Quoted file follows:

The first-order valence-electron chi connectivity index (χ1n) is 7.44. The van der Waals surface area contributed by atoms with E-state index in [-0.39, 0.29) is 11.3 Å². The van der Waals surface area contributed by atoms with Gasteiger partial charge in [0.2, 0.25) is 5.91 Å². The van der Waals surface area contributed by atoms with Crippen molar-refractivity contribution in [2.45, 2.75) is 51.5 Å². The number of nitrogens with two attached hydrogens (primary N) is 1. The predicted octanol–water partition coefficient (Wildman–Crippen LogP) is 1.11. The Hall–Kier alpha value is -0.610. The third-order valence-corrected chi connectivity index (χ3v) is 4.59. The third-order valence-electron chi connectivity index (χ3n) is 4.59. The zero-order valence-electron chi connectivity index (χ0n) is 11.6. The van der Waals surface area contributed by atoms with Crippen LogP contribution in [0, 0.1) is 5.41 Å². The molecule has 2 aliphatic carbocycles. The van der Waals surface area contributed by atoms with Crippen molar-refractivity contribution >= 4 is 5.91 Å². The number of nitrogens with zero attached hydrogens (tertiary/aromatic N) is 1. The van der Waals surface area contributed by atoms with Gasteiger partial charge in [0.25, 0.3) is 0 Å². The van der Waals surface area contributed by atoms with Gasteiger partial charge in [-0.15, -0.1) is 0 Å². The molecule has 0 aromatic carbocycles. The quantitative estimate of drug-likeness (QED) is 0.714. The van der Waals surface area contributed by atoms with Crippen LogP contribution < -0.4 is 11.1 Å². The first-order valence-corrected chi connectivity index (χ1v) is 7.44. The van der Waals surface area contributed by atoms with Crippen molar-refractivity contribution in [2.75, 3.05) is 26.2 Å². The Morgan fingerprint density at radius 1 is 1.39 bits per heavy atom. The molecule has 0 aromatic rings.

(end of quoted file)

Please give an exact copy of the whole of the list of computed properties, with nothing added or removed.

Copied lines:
The first-order valence-electron chi connectivity index (χ1n) is 7.44. The van der Waals surface area contributed by atoms with E-state index in [-0.39, 0.29) is 11.3 Å². The van der Waals surface area contributed by atoms with Gasteiger partial charge in [0.2, 0.25) is 5.91 Å². The van der Waals surface area contributed by atoms with Crippen molar-refractivity contribution in [2.45, 2.75) is 51.5 Å². The number of nitrogens with two attached hydrogens (primary N) is 1. The predicted octanol–water partition coefficient (Wildman–Crippen LogP) is 1.11. The Hall–Kier alpha value is -0.610. The third-order valence-corrected chi connectivity index (χ3v) is 4.59. The third-order valence-electron chi connectivity index (χ3n) is 4.59. The zero-order valence-electron chi connectivity index (χ0n) is 11.6. The van der Waals surface area contributed by atoms with Crippen LogP contribution in [0, 0.1) is 5.41 Å². The molecule has 2 aliphatic carbocycles. The van der Waals surface area contributed by atoms with Crippen molar-refractivity contribution >= 4 is 5.91 Å². The number of nitrogens with zero attached hydrogens (tertiary/aromatic N) is 1. The van der Waals surface area contributed by atoms with Gasteiger partial charge in [0.25, 0.3) is 0 Å². The van der Waals surface area contributed by atoms with Gasteiger partial charge in [-0.15, -0.1) is 0 Å². The molecule has 0 aromatic carbocycles. The quantitative estimate of drug-likeness (QED) is 0.714. The van der Waals surface area contributed by atoms with Crippen LogP contribution < -0.4 is 11.1 Å². The first-order valence-corrected chi connectivity index (χ1v) is 7.44. The van der Waals surface area contributed by atoms with Crippen molar-refractivity contribution in [2.75, 3.05) is 26.2 Å². The Morgan fingerprint density at radius 1 is 1.39 bits per heavy atom. The molecule has 0 aromatic rings.